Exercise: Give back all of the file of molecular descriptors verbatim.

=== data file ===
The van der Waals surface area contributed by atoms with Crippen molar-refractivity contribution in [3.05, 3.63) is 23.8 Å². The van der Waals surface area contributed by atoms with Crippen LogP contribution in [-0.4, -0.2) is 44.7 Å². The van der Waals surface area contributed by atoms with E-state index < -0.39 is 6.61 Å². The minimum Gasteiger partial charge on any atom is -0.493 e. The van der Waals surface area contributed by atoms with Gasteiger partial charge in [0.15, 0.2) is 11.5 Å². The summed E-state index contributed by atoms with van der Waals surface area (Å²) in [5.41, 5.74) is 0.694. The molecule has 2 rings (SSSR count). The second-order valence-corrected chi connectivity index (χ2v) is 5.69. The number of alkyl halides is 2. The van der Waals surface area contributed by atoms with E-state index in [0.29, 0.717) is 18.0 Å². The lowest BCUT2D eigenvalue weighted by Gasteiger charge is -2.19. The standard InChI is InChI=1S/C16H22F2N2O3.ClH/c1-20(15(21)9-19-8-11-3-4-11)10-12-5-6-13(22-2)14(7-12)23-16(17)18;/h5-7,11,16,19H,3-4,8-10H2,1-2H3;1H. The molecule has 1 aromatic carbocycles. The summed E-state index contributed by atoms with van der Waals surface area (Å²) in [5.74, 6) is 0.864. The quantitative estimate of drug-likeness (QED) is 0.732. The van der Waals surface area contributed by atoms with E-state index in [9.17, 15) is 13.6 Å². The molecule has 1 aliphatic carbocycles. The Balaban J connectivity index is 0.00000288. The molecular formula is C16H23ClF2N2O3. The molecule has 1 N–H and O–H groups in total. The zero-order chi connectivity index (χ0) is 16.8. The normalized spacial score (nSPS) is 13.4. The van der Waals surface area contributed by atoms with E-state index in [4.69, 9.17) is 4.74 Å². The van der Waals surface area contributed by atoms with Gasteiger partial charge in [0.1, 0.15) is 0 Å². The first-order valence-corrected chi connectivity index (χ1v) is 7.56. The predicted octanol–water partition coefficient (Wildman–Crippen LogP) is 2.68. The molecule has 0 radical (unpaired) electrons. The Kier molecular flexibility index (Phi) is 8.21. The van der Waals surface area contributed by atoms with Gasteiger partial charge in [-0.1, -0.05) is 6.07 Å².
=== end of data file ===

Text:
The van der Waals surface area contributed by atoms with Crippen molar-refractivity contribution in [3.05, 3.63) is 23.8 Å². The van der Waals surface area contributed by atoms with Crippen LogP contribution in [-0.4, -0.2) is 44.7 Å². The van der Waals surface area contributed by atoms with E-state index < -0.39 is 6.61 Å². The minimum Gasteiger partial charge on any atom is -0.493 e. The van der Waals surface area contributed by atoms with Gasteiger partial charge in [0.15, 0.2) is 11.5 Å². The summed E-state index contributed by atoms with van der Waals surface area (Å²) in [5.41, 5.74) is 0.694. The molecule has 2 rings (SSSR count). The second-order valence-corrected chi connectivity index (χ2v) is 5.69. The number of alkyl halides is 2. The van der Waals surface area contributed by atoms with E-state index in [0.29, 0.717) is 18.0 Å². The lowest BCUT2D eigenvalue weighted by Gasteiger charge is -2.19. The standard InChI is InChI=1S/C16H22F2N2O3.ClH/c1-20(15(21)9-19-8-11-3-4-11)10-12-5-6-13(22-2)14(7-12)23-16(17)18;/h5-7,11,16,19H,3-4,8-10H2,1-2H3;1H. The molecule has 1 aromatic carbocycles. The summed E-state index contributed by atoms with van der Waals surface area (Å²) in [5.74, 6) is 0.864. The quantitative estimate of drug-likeness (QED) is 0.732. The van der Waals surface area contributed by atoms with E-state index in [9.17, 15) is 13.6 Å². The molecule has 1 aliphatic carbocycles. The Balaban J connectivity index is 0.00000288. The molecular formula is C16H23ClF2N2O3. The molecule has 1 N–H and O–H groups in total. The zero-order chi connectivity index (χ0) is 16.8. The normalized spacial score (nSPS) is 13.4. The van der Waals surface area contributed by atoms with E-state index in [4.69, 9.17) is 4.74 Å². The van der Waals surface area contributed by atoms with Gasteiger partial charge in [0.1, 0.15) is 0 Å². The first-order valence-corrected chi connectivity index (χ1v) is 7.56. The predicted octanol–water partition coefficient (Wildman–Crippen LogP) is 2.68. The molecule has 0 radical (unpaired) electrons. The Kier molecular flexibility index (Phi) is 8.21. The van der Waals surface area contributed by atoms with Gasteiger partial charge in [-0.1, -0.05) is 6.07 Å².